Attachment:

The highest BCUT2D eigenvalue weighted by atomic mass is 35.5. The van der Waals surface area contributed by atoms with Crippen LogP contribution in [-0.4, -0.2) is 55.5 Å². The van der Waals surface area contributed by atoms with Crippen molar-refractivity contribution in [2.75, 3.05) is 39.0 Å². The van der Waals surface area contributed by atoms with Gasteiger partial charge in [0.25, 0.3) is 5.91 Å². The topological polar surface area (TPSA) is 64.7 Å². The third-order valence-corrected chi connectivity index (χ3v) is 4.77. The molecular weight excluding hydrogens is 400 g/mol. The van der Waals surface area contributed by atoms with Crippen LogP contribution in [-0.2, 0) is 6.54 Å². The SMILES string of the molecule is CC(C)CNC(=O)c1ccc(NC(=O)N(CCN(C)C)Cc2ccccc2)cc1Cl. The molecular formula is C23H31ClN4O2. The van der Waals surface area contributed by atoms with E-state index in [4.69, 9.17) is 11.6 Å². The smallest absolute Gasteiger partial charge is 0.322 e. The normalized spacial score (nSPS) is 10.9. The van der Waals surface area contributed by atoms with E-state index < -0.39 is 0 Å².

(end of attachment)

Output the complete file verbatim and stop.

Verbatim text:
The highest BCUT2D eigenvalue weighted by atomic mass is 35.5. The van der Waals surface area contributed by atoms with Crippen LogP contribution in [-0.4, -0.2) is 55.5 Å². The van der Waals surface area contributed by atoms with Crippen molar-refractivity contribution in [2.75, 3.05) is 39.0 Å². The van der Waals surface area contributed by atoms with Gasteiger partial charge in [0.25, 0.3) is 5.91 Å². The topological polar surface area (TPSA) is 64.7 Å². The third-order valence-corrected chi connectivity index (χ3v) is 4.77. The molecular weight excluding hydrogens is 400 g/mol. The van der Waals surface area contributed by atoms with Crippen LogP contribution in [-0.2, 0) is 6.54 Å². The SMILES string of the molecule is CC(C)CNC(=O)c1ccc(NC(=O)N(CCN(C)C)Cc2ccccc2)cc1Cl. The molecular formula is C23H31ClN4O2. The van der Waals surface area contributed by atoms with E-state index in [4.69, 9.17) is 11.6 Å². The smallest absolute Gasteiger partial charge is 0.322 e. The normalized spacial score (nSPS) is 10.9. The van der Waals surface area contributed by atoms with E-state index < -0.39 is 0 Å².